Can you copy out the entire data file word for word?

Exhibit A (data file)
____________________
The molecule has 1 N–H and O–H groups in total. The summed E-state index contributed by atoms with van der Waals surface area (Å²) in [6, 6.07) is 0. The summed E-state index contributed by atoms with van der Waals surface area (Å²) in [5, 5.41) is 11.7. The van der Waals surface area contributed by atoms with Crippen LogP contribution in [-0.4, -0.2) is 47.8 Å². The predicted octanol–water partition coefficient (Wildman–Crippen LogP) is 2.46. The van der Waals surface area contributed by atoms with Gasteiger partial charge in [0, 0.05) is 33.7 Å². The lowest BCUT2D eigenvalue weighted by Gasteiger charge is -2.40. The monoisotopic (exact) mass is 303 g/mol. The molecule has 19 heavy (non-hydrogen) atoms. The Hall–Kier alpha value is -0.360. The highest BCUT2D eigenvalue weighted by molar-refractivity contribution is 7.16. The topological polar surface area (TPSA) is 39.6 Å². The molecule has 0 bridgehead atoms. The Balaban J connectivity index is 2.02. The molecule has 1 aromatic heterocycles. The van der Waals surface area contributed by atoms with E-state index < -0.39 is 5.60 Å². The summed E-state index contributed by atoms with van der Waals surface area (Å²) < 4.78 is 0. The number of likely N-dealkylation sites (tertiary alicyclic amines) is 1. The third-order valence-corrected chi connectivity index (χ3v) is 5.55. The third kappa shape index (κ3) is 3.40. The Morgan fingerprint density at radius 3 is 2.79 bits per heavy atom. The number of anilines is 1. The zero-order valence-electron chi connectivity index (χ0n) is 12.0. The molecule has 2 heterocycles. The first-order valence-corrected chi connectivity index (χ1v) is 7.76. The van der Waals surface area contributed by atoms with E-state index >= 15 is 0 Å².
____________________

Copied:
The molecule has 1 N–H and O–H groups in total. The summed E-state index contributed by atoms with van der Waals surface area (Å²) in [6, 6.07) is 0. The summed E-state index contributed by atoms with van der Waals surface area (Å²) in [5, 5.41) is 11.7. The van der Waals surface area contributed by atoms with Crippen LogP contribution in [-0.4, -0.2) is 47.8 Å². The predicted octanol–water partition coefficient (Wildman–Crippen LogP) is 2.46. The van der Waals surface area contributed by atoms with Gasteiger partial charge in [0, 0.05) is 33.7 Å². The lowest BCUT2D eigenvalue weighted by Gasteiger charge is -2.40. The monoisotopic (exact) mass is 303 g/mol. The molecule has 19 heavy (non-hydrogen) atoms. The Hall–Kier alpha value is -0.360. The highest BCUT2D eigenvalue weighted by molar-refractivity contribution is 7.16. The topological polar surface area (TPSA) is 39.6 Å². The molecule has 0 bridgehead atoms. The Balaban J connectivity index is 2.02. The molecule has 1 aromatic heterocycles. The van der Waals surface area contributed by atoms with E-state index < -0.39 is 5.60 Å². The summed E-state index contributed by atoms with van der Waals surface area (Å²) < 4.78 is 0. The number of likely N-dealkylation sites (tertiary alicyclic amines) is 1. The third-order valence-corrected chi connectivity index (χ3v) is 5.55. The third kappa shape index (κ3) is 3.40. The Morgan fingerprint density at radius 3 is 2.79 bits per heavy atom. The number of anilines is 1. The zero-order valence-electron chi connectivity index (χ0n) is 12.0. The molecule has 2 heterocycles. The first-order valence-corrected chi connectivity index (χ1v) is 7.76. The van der Waals surface area contributed by atoms with E-state index >= 15 is 0 Å².